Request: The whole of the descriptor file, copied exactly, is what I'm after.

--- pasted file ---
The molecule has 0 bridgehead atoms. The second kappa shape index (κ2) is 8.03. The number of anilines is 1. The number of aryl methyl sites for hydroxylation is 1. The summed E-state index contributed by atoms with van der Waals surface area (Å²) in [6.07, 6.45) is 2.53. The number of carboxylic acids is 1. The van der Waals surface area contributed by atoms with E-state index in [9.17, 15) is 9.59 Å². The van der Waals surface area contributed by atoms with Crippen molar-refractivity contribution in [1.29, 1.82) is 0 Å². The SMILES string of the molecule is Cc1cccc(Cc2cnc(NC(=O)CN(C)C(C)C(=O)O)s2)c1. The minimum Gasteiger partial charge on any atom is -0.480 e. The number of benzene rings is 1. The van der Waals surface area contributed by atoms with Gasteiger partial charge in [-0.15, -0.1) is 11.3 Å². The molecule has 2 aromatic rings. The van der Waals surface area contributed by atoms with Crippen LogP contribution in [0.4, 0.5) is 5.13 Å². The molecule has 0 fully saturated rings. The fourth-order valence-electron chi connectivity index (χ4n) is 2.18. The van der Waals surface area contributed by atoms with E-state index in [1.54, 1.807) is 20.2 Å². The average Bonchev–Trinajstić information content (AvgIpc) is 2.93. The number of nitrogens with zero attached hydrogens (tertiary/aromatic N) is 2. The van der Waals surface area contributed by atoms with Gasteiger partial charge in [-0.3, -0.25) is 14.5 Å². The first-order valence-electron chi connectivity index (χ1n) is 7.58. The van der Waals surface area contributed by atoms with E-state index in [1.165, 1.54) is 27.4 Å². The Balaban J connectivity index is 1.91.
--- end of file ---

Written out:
The molecule has 0 bridgehead atoms. The second kappa shape index (κ2) is 8.03. The number of anilines is 1. The number of aryl methyl sites for hydroxylation is 1. The summed E-state index contributed by atoms with van der Waals surface area (Å²) in [6.07, 6.45) is 2.53. The number of carboxylic acids is 1. The van der Waals surface area contributed by atoms with E-state index in [9.17, 15) is 9.59 Å². The van der Waals surface area contributed by atoms with Crippen molar-refractivity contribution in [1.29, 1.82) is 0 Å². The SMILES string of the molecule is Cc1cccc(Cc2cnc(NC(=O)CN(C)C(C)C(=O)O)s2)c1. The minimum Gasteiger partial charge on any atom is -0.480 e. The number of benzene rings is 1. The van der Waals surface area contributed by atoms with Gasteiger partial charge in [-0.15, -0.1) is 11.3 Å². The molecule has 2 aromatic rings. The van der Waals surface area contributed by atoms with Crippen LogP contribution in [0.4, 0.5) is 5.13 Å². The molecule has 0 fully saturated rings. The fourth-order valence-electron chi connectivity index (χ4n) is 2.18. The van der Waals surface area contributed by atoms with E-state index in [1.54, 1.807) is 20.2 Å². The average Bonchev–Trinajstić information content (AvgIpc) is 2.93. The number of nitrogens with zero attached hydrogens (tertiary/aromatic N) is 2. The van der Waals surface area contributed by atoms with Gasteiger partial charge in [-0.3, -0.25) is 14.5 Å². The first-order valence-electron chi connectivity index (χ1n) is 7.58. The van der Waals surface area contributed by atoms with E-state index in [1.165, 1.54) is 27.4 Å². The Balaban J connectivity index is 1.91.